When fleas get into your yard or home, they will find the nearest host to feed on, usually you or your pets.
Other ways fleas can find a way onto your property:
Larger wild animals or stray pets can introduce them into your yard. The fleas then jump onto you or your pets and are brought into your home.
They can ride into your house on used furniture or a rug infested with flea eggs or larvae.
A previous owner or renter of your home may have had animals with fleas. Fleas can remain dormant for months until hosts are available. After moving into an empty house, the flurry of new activity causes fleas to become active, using you and your family as a food source.
Where will I find fleas?
Fleas not feeding on a host are waiting for a host to come by they can jump onto. Fleas spend the majority of their adult lives on the body of a host. Not only do fleas live and feed on their host, but they also breed and lay eggs on them.
After a female lays her eggs, they will fall to the ground to develop into new adults. Outside fleas do best in dark shady areas that keep them out of the sun’s direct light. Spaces under decks, shrubbery, leaf piles, dense vegetation, and areas of your yard where your pets spend a lot of time are where fleas like to gather.
Fleas are hitchhikers and do so by clinging onto rodents and other accessible mammals. Since they feed on blood, whatever animal they're attached to is their home. With pets being high-risk for fleas without proper flea protection, your household can suffer a flea infestation easily.
After making it inside the home, the flea may choose to hide in furniture, beds, carpeting, and other areas with high human or pet traffic for easy access. If fleas are in your home, they will either be on a host (usually a pet) or hiding in rugs, bedding, upholstered furniture, or linens waiting for a host. While people are not a flea’s preferred host, when they get into our homes, it is common for them to bite feed on us.
How do I get rid of fleas?
The humid, warm weather found in Florida throughout much of the year means that fleas are a constant source of frustration for residents.
Once fleas have invaded your home, the only solution is to invest in professional pest control services. Thanks to their lifecycle, it can take weeks, if not months, to effectively end an infestation without intervention.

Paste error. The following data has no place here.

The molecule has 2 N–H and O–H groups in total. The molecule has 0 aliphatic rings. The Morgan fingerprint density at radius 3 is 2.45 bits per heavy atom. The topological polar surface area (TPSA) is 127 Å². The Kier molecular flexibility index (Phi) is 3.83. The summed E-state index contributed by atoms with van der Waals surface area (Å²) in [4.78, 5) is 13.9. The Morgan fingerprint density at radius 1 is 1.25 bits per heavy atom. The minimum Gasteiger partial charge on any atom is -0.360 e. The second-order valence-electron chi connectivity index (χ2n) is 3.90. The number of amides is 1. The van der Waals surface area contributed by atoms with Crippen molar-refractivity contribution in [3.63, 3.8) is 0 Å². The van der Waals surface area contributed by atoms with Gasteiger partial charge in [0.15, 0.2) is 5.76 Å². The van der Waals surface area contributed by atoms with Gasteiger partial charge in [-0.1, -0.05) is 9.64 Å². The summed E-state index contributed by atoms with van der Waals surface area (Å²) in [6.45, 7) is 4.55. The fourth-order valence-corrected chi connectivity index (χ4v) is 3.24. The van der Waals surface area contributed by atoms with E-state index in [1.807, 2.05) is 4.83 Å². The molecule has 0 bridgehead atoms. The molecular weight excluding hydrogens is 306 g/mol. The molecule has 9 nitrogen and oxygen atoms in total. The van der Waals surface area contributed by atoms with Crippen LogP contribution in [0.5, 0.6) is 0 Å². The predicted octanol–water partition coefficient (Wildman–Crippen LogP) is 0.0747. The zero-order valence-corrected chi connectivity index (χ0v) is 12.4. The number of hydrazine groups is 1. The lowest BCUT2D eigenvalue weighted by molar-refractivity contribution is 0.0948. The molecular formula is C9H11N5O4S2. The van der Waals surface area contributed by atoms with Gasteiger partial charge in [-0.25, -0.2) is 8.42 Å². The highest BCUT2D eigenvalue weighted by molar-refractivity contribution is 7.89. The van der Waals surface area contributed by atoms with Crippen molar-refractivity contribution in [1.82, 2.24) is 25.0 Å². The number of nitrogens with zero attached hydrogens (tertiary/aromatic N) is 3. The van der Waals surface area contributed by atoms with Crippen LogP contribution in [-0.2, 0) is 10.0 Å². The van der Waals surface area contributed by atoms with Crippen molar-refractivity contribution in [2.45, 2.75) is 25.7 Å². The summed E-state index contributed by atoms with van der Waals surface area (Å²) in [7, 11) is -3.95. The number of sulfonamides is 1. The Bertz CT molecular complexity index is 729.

If fleas have become a problem on your property, don’t hesitate to contact Native Pest Management for help. We know how difficult fleas are to control and how populations can seem to explode overnight. Our pet-safe pest control services performed by our knowledgeable professionals will ensure the elimination of your flea problem. With our Integrated Pest Management (IPM) approach, our team is in a position to not only tackle your flea problem today, but place measures to keep them away in the future, so you and your pets can enjoy a flea-free life.
If you are interested in learning more about our residential or commercial pest control services or would like to schedule a free pest control inspection, call Native Pest Management today!
How can I prevent fleas in the future?
Make your home uninviting to rodents. Don’t leave food out in the open, seal gaps in exterior walls, and keep lids on trash cans.
Keep your grass cut short to allow the sun to hit your lawn’s soil to keep it drier so larvae won’t be able to develop into new adults.
Know flea hot spots and remove them from your yard, such as dense vegetation, leaf piles, and compost piles.
Install a fence around your yard to keep your pets in and neighbors’ pets out.
Make sure if you own pets, they are on an appropriate year-round flea preventative.
- Make sure if you own pets, they are on an appropriate year-round flea preventative.
- Comb/brush your pets regularly to remove fleas or detect them early
- Clean and vacuum the home regularly
- Wash bed linens regularly
- Enlist in the professionals at Native Pest Management for year-round pest protection